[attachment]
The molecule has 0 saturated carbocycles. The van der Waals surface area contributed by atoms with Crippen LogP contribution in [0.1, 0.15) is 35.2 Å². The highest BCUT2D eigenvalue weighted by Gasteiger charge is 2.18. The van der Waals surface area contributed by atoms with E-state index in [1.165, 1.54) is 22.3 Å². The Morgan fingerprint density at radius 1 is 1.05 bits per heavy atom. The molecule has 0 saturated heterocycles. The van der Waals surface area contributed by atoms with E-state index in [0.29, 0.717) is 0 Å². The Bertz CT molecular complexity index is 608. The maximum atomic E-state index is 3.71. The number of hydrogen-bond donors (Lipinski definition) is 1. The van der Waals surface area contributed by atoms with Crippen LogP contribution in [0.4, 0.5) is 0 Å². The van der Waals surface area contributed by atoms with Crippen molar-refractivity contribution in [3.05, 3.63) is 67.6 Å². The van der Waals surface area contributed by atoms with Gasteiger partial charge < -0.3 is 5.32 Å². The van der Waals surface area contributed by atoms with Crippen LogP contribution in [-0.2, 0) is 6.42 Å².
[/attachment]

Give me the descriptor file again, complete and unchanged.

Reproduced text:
The molecule has 0 saturated carbocycles. The van der Waals surface area contributed by atoms with Crippen LogP contribution in [0.1, 0.15) is 35.2 Å². The highest BCUT2D eigenvalue weighted by Gasteiger charge is 2.18. The van der Waals surface area contributed by atoms with E-state index in [1.165, 1.54) is 22.3 Å². The Morgan fingerprint density at radius 1 is 1.05 bits per heavy atom. The molecule has 0 saturated heterocycles. The van der Waals surface area contributed by atoms with E-state index in [0.29, 0.717) is 0 Å². The Bertz CT molecular complexity index is 608. The maximum atomic E-state index is 3.71. The number of hydrogen-bond donors (Lipinski definition) is 1. The van der Waals surface area contributed by atoms with Crippen LogP contribution in [0.4, 0.5) is 0 Å². The van der Waals surface area contributed by atoms with Crippen molar-refractivity contribution in [3.05, 3.63) is 67.6 Å². The van der Waals surface area contributed by atoms with Gasteiger partial charge < -0.3 is 5.32 Å². The van der Waals surface area contributed by atoms with Crippen LogP contribution in [-0.2, 0) is 6.42 Å².